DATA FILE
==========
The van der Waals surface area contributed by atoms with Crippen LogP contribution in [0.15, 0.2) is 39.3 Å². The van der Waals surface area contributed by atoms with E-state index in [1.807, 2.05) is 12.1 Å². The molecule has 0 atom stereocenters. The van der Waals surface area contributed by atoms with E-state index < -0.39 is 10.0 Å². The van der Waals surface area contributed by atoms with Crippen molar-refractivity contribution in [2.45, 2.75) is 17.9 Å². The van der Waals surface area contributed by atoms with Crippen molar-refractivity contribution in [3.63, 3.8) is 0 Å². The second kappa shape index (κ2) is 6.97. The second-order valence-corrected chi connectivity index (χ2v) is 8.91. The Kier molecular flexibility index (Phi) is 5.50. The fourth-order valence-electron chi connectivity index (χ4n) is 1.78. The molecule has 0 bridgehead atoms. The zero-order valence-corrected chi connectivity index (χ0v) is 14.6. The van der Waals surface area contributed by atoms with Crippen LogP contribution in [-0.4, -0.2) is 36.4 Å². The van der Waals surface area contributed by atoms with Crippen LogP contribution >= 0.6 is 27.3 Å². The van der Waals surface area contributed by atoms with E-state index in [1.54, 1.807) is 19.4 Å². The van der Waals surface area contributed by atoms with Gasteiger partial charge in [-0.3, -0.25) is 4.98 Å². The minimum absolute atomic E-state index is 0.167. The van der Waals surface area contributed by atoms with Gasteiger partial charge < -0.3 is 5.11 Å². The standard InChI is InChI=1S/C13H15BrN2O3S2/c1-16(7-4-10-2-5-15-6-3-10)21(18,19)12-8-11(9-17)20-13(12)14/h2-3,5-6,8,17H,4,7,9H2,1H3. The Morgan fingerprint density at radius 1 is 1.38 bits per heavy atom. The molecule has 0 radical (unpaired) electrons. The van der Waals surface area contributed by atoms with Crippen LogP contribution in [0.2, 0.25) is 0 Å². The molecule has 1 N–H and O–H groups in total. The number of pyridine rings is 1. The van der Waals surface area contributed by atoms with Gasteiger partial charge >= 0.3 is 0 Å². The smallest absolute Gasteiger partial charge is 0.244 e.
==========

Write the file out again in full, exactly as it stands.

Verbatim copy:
The van der Waals surface area contributed by atoms with Crippen LogP contribution in [0.15, 0.2) is 39.3 Å². The van der Waals surface area contributed by atoms with E-state index in [1.807, 2.05) is 12.1 Å². The molecule has 0 atom stereocenters. The van der Waals surface area contributed by atoms with E-state index < -0.39 is 10.0 Å². The van der Waals surface area contributed by atoms with Crippen molar-refractivity contribution in [2.45, 2.75) is 17.9 Å². The van der Waals surface area contributed by atoms with Crippen molar-refractivity contribution in [3.63, 3.8) is 0 Å². The second kappa shape index (κ2) is 6.97. The second-order valence-corrected chi connectivity index (χ2v) is 8.91. The Kier molecular flexibility index (Phi) is 5.50. The fourth-order valence-electron chi connectivity index (χ4n) is 1.78. The molecule has 0 bridgehead atoms. The zero-order valence-corrected chi connectivity index (χ0v) is 14.6. The van der Waals surface area contributed by atoms with Crippen LogP contribution in [-0.4, -0.2) is 36.4 Å². The van der Waals surface area contributed by atoms with Crippen LogP contribution >= 0.6 is 27.3 Å². The van der Waals surface area contributed by atoms with E-state index in [1.54, 1.807) is 19.4 Å². The van der Waals surface area contributed by atoms with Gasteiger partial charge in [-0.3, -0.25) is 4.98 Å². The minimum absolute atomic E-state index is 0.167. The van der Waals surface area contributed by atoms with Gasteiger partial charge < -0.3 is 5.11 Å². The standard InChI is InChI=1S/C13H15BrN2O3S2/c1-16(7-4-10-2-5-15-6-3-10)21(18,19)12-8-11(9-17)20-13(12)14/h2-3,5-6,8,17H,4,7,9H2,1H3. The Morgan fingerprint density at radius 1 is 1.38 bits per heavy atom. The molecule has 0 radical (unpaired) electrons. The van der Waals surface area contributed by atoms with Crippen LogP contribution in [0.2, 0.25) is 0 Å². The molecule has 1 N–H and O–H groups in total. The number of pyridine rings is 1. The van der Waals surface area contributed by atoms with Gasteiger partial charge >= 0.3 is 0 Å². The smallest absolute Gasteiger partial charge is 0.244 e.